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Discussion Starter · #1 ·
Hi, everybody! I'm brand-new to the board and had a few (okay, a lot of) questions about pigeon keeping. I've never kept pigeons before, although I have kept various parrots and parakeets for many years. Obviously, one cannot let a pet parrot fly freely--you'd never see it again--and little Gandalf The Grey, my cockatiel, refuses to wear a harness (I don't blame him).

I purchased and read the book "Pigeons: The Fascinating Saga of the World's most Revered and Reviled Bird" by Blechman, and I am forming a tentative idea that I would like to have a pigeon, possibly a Homer, that I can keep as an indoor pet but take outside to fly regularly, and train it to come to me when I call or whistle. Is this idea completely irrational, or can it be done?

The rest of my questions hinge on the above answer being 'yes.' My local libraries don't really have a lot of up-to-date information on pigeon keeping, and what they do have is mostly information on building large lofts and breeding, neither of which I am interested in, at least for starters. So...

1) What books can you all recommend for me, regarding indoor housing, training, diet and health, etc? I am also joining the NPA, so I will be getting their quarterly soon.

2) I would like whatever pigeon I end up getting to be imprinted on me, ie. hand-raised, and preferably hand-raised by myself. Is this too difficult for a novice to do? My cockatiel is hand-raised and very affectionate--he thinks he's a human.

3) As far as bird harnesses go, I think the only way to get a bird used to the idea is to get the bird used to wearing it when it's not yet flighted--Gandalf would have none of the harness when I bought him at 6 weeks old. Is my reasoning here solid?

4) It wouldn't be harmful to keep a pigeon and a cockatiel in the same room (separate cages), would it? My 'bird room' is already set up with full-spectrum lights, air filtration, etc.

5) Do pigeons play? This is more of a speculative question. I worry about keeping a bird relatively alone, and wonder if a pigeon would enjoy bird toys as my cockatiel does.

Thanks to everyone, I am thrilled to be here! :D Sorry for the exhaustively long post!

Whams :)
 

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Hi and welcome to p.t. I do not know much about having pigeons in the house but a lot of the members on this site do have them as house pets. There is also a member here that makes pigeon pants so it is not messy, I forgot who it is but somebody will remember. There is a that trains his pigeons to come when he calls them and he has a thread here about it as well as some utube videos. Sorry I am not much help but you can find a lot of information and support on this forum. I suggest reading a lot of the older threads, that is what I did and learned a lot that way. Good luck.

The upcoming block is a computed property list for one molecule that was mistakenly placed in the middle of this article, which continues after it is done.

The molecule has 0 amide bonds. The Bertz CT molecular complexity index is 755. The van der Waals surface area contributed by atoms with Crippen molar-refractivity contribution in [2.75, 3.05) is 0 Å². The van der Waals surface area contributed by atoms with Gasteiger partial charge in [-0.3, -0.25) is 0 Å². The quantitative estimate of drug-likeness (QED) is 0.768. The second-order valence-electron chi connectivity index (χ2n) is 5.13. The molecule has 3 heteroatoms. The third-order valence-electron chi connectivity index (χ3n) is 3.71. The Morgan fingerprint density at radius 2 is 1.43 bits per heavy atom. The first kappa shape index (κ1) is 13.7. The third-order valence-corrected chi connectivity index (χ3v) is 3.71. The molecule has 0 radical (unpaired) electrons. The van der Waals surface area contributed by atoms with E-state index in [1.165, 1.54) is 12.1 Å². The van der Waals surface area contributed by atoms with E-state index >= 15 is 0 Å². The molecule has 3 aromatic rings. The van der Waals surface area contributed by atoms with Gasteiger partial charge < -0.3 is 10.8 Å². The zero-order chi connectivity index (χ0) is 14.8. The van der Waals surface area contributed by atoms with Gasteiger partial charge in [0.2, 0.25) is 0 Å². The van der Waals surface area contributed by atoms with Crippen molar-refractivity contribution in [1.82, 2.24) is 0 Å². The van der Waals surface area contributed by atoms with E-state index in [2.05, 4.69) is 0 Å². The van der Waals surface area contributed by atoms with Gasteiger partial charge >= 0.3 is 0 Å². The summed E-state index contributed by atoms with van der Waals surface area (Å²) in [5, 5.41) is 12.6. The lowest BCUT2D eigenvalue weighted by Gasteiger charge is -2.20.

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I don't know of any folks that hand raise pigeons only for the reason they want it as a pet, mostly it is due to the squab being abandond. so finding one to take away from the parent birds is not going to happen. some folks though take the squabs in after weaning and keep them in the house to get them used to humans and interact with them to tame them a bit, and there are some who have found an orphanded pigeon and hand raised it and they become imprinted on the human. perhaps you can find one of those that needs to be adopted. they do like to "play" with some things like twigs and maybe even little cat toys, just depends on the pigeon. letting just one pigeon out to fly CAN be dangerouse as if you live with birds of prey around they may see your pigeon and try to attack it. I let my pigeons fly out, but I have 25 of them, so they have relative saftey in numbers and have learned as a flock to out fly in a tight group from the hawk. they are very social so you would have to spend alot of time with him/her if you are unable to have a partner or mate for it. some pigeons are really social with humans some are not so, it just depends. A new bird should be kept away from your other birds until you know he is healthy and does not have something that he can transmit to the others. The pigeon should not be kept in the same cage as other species of birds esp with hook billed birds, they can injure a pigeon. Ring neck doves make great indoor pets too. I have three hens and they are really nice and not as messy as a pigeon can be...(smaller birds). If you did end up getting a hen she may pick you as her mate and if you hold and pet her she will want to lay eggs, so you will need dummy eggs to let her sit them so she is not laying eggs so often.